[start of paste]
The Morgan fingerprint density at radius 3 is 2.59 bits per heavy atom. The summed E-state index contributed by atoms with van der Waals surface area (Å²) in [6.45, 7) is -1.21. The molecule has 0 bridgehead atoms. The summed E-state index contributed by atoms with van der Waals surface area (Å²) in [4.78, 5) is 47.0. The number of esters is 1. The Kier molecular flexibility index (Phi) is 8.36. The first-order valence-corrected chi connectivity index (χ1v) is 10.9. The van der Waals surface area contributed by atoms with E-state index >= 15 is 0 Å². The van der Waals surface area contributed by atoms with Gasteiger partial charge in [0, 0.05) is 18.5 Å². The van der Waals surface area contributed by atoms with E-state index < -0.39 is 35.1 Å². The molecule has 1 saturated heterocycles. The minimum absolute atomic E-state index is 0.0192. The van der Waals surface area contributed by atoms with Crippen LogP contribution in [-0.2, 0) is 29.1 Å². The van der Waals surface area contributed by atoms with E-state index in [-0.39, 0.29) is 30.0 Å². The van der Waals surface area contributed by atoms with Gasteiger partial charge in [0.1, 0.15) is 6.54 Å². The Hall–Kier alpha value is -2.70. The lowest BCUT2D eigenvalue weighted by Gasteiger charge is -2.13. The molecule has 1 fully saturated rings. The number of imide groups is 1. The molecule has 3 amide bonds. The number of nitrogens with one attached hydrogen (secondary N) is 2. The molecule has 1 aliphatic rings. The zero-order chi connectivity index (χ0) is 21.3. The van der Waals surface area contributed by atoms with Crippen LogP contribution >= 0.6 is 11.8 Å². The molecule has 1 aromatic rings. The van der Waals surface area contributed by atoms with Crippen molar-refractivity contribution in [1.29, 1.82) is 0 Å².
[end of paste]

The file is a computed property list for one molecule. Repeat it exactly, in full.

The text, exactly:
The Morgan fingerprint density at radius 3 is 2.59 bits per heavy atom. The summed E-state index contributed by atoms with van der Waals surface area (Å²) in [6.45, 7) is -1.21. The molecule has 0 bridgehead atoms. The summed E-state index contributed by atoms with van der Waals surface area (Å²) in [4.78, 5) is 47.0. The number of esters is 1. The Kier molecular flexibility index (Phi) is 8.36. The first-order valence-corrected chi connectivity index (χ1v) is 10.9. The van der Waals surface area contributed by atoms with E-state index >= 15 is 0 Å². The van der Waals surface area contributed by atoms with Gasteiger partial charge in [0, 0.05) is 18.5 Å². The van der Waals surface area contributed by atoms with E-state index < -0.39 is 35.1 Å². The molecule has 1 saturated heterocycles. The minimum absolute atomic E-state index is 0.0192. The van der Waals surface area contributed by atoms with Crippen LogP contribution in [-0.2, 0) is 29.1 Å². The van der Waals surface area contributed by atoms with E-state index in [-0.39, 0.29) is 30.0 Å². The van der Waals surface area contributed by atoms with Gasteiger partial charge in [0.1, 0.15) is 6.54 Å². The Hall–Kier alpha value is -2.70. The lowest BCUT2D eigenvalue weighted by Gasteiger charge is -2.13. The molecule has 1 fully saturated rings. The number of imide groups is 1. The molecule has 3 amide bonds. The number of nitrogens with one attached hydrogen (secondary N) is 2. The molecule has 1 aliphatic rings. The zero-order chi connectivity index (χ0) is 21.3. The van der Waals surface area contributed by atoms with Crippen LogP contribution >= 0.6 is 11.8 Å². The molecule has 1 aromatic rings. The van der Waals surface area contributed by atoms with Crippen molar-refractivity contribution in [1.29, 1.82) is 0 Å².